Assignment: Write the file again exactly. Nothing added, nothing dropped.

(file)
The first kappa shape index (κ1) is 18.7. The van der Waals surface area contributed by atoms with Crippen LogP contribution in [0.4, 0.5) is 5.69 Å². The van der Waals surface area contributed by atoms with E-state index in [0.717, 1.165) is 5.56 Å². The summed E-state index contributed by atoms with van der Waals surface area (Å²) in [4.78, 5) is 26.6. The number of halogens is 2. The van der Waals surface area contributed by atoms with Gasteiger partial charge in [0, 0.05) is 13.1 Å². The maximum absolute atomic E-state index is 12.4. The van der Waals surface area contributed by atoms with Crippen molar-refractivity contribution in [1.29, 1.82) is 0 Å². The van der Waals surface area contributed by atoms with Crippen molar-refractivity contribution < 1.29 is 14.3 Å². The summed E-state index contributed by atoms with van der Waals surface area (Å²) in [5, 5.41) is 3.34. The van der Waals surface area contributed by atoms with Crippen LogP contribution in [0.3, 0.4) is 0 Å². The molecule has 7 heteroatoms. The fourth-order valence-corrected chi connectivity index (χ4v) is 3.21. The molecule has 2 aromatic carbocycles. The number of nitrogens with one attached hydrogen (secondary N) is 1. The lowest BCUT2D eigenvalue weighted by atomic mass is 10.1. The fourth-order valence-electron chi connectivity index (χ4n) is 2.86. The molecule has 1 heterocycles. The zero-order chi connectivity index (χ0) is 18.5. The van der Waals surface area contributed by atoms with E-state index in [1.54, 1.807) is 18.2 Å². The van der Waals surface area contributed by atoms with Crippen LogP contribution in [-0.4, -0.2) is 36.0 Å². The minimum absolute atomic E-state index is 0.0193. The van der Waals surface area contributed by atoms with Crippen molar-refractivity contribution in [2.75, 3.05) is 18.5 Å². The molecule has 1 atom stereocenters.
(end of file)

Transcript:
The first kappa shape index (κ1) is 18.7. The van der Waals surface area contributed by atoms with Crippen LogP contribution in [0.4, 0.5) is 5.69 Å². The van der Waals surface area contributed by atoms with E-state index in [0.717, 1.165) is 5.56 Å². The summed E-state index contributed by atoms with van der Waals surface area (Å²) in [4.78, 5) is 26.6. The number of halogens is 2. The van der Waals surface area contributed by atoms with Gasteiger partial charge in [0, 0.05) is 13.1 Å². The maximum absolute atomic E-state index is 12.4. The van der Waals surface area contributed by atoms with Crippen molar-refractivity contribution in [1.29, 1.82) is 0 Å². The van der Waals surface area contributed by atoms with Crippen molar-refractivity contribution < 1.29 is 14.3 Å². The summed E-state index contributed by atoms with van der Waals surface area (Å²) in [5, 5.41) is 3.34. The van der Waals surface area contributed by atoms with Crippen LogP contribution in [0.3, 0.4) is 0 Å². The molecule has 7 heteroatoms. The fourth-order valence-corrected chi connectivity index (χ4v) is 3.21. The molecule has 2 aromatic carbocycles. The number of nitrogens with one attached hydrogen (secondary N) is 1. The lowest BCUT2D eigenvalue weighted by atomic mass is 10.1. The fourth-order valence-electron chi connectivity index (χ4n) is 2.86. The molecule has 1 heterocycles. The zero-order chi connectivity index (χ0) is 18.5. The van der Waals surface area contributed by atoms with E-state index in [1.54, 1.807) is 18.2 Å². The van der Waals surface area contributed by atoms with Crippen LogP contribution in [-0.4, -0.2) is 36.0 Å². The minimum absolute atomic E-state index is 0.0193. The van der Waals surface area contributed by atoms with Crippen molar-refractivity contribution in [2.75, 3.05) is 18.5 Å². The molecule has 1 atom stereocenters.